Chief co-sponsors of the Cyber Intelligence Sharing and Protection Act (CISPA) Reps. Mike Rogers (R-MI) and C.A. “Dutch” Ruppersberger (D-MD) defended their legislation in a conference call with reporters today, saying that any comparisons of CISPA to the currently-defunct Stop Online Piracy Act (SOPA) are entirely baseless.
Comparing CISPA to SOPA is like “apples and oranges,” said Rep. Rogers. “They are so completely different that there is just absolutely no comparison, number one. And one of the reasons we’re getting out, talking to people is for this very reason, so they understand that [the comparison] is apples and oranges. This bill is for something completely different. Everyone was worried about MP3 files and movies — this bill has nothing to do with that.”
CISPA, a cybersecurity bill, has inflamed the ire of the Internet in the past weeks, with hundreds of thousands of Web users voicing opposition to the bill. On Monday, Anonymous-branded hacktivists launched distributed denial of service attacks against the websites of USTelecom and TechAmerica, both of which have voiced support for CISPA.
Rep. Rogers also said that the types of intellectual property that CISPA is intended to target is that related to research and development, which US companies “spend billions of dollars on every year.”
Rep. Ruppersberger added that the bill also does not give the government the authority to shut down, or block access to, websites, as some critics have claimed.
“There is no censorship of websites, or shutting down of websites in this bill,” said Rep. Ruppersberger. “The government doesn’t have any authority to do that. And we are not involving ourselves in anyone’s personal computers, or anything of that nature. That’s clear. It’s not in the bill. And if it’s put out there that it is, that’s factually incorrect.”
While it is true that CISPA itself does not grant authority to the federal government to shut down websites, the government does have that authority, as we have seen in the cases against Megaupload and Bodog.com, both of which were taken offline for allegedly breaking US law — but not for posting threats to US-based networks or systems, which are the only scenarios covered by CISPA.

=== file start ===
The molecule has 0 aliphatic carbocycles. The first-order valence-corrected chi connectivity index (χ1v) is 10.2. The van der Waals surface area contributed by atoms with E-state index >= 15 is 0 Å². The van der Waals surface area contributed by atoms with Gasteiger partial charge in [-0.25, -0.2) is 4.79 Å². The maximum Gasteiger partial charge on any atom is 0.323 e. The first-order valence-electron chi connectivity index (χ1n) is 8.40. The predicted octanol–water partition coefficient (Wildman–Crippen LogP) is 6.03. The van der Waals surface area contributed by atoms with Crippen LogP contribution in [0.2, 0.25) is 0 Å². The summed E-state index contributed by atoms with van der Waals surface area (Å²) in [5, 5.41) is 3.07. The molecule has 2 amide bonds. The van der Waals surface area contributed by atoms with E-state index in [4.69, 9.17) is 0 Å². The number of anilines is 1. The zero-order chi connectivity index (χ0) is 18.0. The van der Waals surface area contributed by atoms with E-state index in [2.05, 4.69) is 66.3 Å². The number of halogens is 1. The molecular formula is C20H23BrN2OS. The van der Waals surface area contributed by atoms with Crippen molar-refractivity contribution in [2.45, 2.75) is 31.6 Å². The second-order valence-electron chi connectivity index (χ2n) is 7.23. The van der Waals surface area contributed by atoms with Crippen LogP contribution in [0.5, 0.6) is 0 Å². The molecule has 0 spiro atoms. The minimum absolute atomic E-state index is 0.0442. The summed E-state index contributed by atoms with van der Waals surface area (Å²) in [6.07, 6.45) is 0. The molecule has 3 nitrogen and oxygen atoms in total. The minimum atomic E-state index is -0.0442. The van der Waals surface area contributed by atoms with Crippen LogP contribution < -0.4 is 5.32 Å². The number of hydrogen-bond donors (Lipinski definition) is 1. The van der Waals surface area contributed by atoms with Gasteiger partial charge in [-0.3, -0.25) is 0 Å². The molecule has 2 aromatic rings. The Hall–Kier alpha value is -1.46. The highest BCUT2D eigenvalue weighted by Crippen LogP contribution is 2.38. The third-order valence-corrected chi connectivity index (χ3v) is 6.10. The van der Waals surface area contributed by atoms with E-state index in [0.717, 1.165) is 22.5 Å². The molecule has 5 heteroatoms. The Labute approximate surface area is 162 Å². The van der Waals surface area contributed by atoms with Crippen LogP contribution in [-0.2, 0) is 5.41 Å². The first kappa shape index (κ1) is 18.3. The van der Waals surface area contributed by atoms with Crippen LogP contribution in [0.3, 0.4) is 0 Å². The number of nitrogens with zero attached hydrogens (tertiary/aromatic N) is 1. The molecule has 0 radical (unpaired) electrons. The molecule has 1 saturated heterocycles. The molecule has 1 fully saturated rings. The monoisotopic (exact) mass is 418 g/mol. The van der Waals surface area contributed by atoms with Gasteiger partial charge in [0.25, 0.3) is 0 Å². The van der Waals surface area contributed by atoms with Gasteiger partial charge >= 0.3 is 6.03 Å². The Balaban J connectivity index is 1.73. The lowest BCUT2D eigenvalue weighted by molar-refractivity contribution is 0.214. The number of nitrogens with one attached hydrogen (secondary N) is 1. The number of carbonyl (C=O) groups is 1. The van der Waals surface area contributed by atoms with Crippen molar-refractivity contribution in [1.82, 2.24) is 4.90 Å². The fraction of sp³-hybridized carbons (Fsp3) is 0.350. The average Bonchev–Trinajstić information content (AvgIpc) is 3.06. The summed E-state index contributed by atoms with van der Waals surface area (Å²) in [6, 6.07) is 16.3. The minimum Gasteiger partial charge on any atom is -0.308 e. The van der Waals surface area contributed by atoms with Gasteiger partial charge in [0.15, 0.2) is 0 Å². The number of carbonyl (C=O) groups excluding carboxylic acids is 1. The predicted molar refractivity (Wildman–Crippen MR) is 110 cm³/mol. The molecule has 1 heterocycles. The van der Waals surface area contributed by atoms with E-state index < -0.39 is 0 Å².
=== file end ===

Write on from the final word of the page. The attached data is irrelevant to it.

Moreover, the federal government has said that it has the authority to seize any domain that ends in .com, .net, or .org, as those domains fall under US jurisdiction because they are distributed by a US-based company, Verisign. So far, it is unclear whether information gathered under the authority of CISPA would or could be used as reason to seize domains, if that information is directly related to a cyber threat or a threat to national security.
As Reps. Rogers and Ruppersberger repeatedly pointed out during the call, information gathered under CISPA may only be used if it pertains to a cyber threat, or a threat to national security. So, if Facebook passes along information about one of its users evading taxes or robbing a liquor store under the auspices of CISPA, the federal government cannot act on that data, as it has nothing to do with a cyber threat, or a threat to national security. A new CISPA provision, which is currently under consideration, would make the government liable for damages, if it uses or gathers the information improperly. Furthermore, if any information passed along by a private company to the federal government that does not directly concern a threat to a network or system, or to national security, that company could be held liable, the congressmen said.
The congressmen also shot down claims that CISPA will be used to “spy” on private citizens, saying that the bill encourages private companies to strip out any personally identifiable information from the data that they share with the federal government, and that the sharing of information is entirely voluntary — there is no requirement in CISPA that private companies hand over information to the federal government, and the bill does not authorize the federal government to monitor or track private citizens or groups.
In short, said the congressmen, CISPA is simply intended to allow the federal government to more easily share classified information with the private sector, which is currently difficult or entirely prohibited. They also said that they believe CISPA is a necessary first step in protecting US companies and the critical US networks and systems from an attack, specifically an attack from a country like Russia or China.
“We believe that there will be a catastrophic cyber attack if we don’t start to put some protections in,” said Rep. Rogers. “We’re not talking about small groups, we’re talking about nation states who are engaged in attempts to shut down sections of the economy.”
Despite the fact that CISPA runs only 13 pages — extremely short, by House standards — and that it was worded to be easily read and understood, the bill raises many questions about its potential repercussions for the general public, and Internet users in particular. Much more was said during the call than we’ve covered here, and we will be providing a full transcript of the call soon, for anyone who would like to read an unedited version. We will also be reporting much further on CISPA, to make sure all the facts are out there before the bill goes up for a full vote during the week of April 23.